Scientists say an asteroid impact that precedes the dinosaur extinction may have been four to six times wider than what hit Earth nearly 65 million years ago. That would mean the incident that wiped out the dinosaurs was merely a soft slap to the face; this other one, which scientists think occurred 3.26 billion years ago, would have been a Mike Tyson punch to the dome. Researchers estimate the asteroid was somewhere from 23 to 36 miles wide, and created a crater about 300 miles wide.
The details of the immense event were collected by studying rocks in a region in South Africa. Scientists believe the impact was so intense that it spurred a transition from early tectonic to the plate-tectonic system we’re familiar with today. The impact would have also had a big affect on life, which is said to have evolved around 3.8 billion years ago. Researchers believe the sky would have filled up with dust, and temperatures would have risen significantly, causing the upper layers of the ocean to boil.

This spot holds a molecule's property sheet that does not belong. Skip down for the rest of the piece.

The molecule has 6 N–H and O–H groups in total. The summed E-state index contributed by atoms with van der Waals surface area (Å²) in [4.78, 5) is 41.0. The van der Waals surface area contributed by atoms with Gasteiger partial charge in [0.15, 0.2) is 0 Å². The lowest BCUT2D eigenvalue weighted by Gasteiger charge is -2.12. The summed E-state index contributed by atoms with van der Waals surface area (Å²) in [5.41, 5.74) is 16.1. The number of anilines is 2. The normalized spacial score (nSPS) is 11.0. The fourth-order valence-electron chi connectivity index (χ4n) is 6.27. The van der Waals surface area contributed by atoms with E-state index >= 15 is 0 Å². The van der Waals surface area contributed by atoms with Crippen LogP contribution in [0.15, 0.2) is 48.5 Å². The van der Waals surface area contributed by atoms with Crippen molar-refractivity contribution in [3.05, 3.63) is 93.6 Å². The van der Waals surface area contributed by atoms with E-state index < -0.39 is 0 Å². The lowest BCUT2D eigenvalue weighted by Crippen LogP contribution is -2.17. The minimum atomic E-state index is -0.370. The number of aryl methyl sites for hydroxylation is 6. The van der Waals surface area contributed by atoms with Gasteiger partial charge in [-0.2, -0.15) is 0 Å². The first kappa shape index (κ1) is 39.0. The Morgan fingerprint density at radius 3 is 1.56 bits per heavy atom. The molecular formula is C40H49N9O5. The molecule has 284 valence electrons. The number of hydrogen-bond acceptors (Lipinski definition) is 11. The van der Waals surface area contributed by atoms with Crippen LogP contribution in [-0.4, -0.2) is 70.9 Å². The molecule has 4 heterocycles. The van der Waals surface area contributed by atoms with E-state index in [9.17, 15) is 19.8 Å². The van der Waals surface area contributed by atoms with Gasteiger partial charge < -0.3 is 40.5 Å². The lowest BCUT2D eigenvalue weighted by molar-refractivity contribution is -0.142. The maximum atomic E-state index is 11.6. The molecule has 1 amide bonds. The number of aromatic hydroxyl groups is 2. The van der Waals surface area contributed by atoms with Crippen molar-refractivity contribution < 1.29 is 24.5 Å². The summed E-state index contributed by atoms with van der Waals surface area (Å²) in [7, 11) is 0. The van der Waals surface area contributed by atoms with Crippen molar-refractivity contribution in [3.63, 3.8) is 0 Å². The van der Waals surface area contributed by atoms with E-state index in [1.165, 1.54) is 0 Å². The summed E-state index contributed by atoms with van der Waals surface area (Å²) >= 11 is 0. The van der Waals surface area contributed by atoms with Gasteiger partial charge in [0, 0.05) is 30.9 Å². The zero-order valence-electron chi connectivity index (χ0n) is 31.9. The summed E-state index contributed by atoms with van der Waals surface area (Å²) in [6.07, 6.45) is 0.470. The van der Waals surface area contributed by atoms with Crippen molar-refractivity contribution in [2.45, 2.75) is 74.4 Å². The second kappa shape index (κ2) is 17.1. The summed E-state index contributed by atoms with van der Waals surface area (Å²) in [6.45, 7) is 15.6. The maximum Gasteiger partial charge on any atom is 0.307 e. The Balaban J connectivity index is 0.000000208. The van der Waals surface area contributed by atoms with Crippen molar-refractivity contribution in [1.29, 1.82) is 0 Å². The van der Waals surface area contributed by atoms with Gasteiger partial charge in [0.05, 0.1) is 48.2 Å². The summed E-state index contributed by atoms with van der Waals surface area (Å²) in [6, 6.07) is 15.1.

Space.com notes the asteroid impact may have even wiped out a large percentage of the planet’s lifeforms. But obviously life did prevail, and in fact came back in full force with the dinosaurs. However, they, too, fell to an asteroid impact many years later. The event may not have even been unique, either, which sounds terrifying. Researchers believe the mammoth collision was part of a period called the Late Heavy Bombardment, which may have lasted for one billion years.
“We are trying to understand the forces that shaped our planet early in its evolution and the environments in which life evolved,” said Donald Low, researcher at Stanford University.
This same bombardment period, researchers say, also affected other planets inside our solar system, including Mars, Venus, Mercury and Earth’s moon. The image below further illustrates just how big that early asteroid might have been.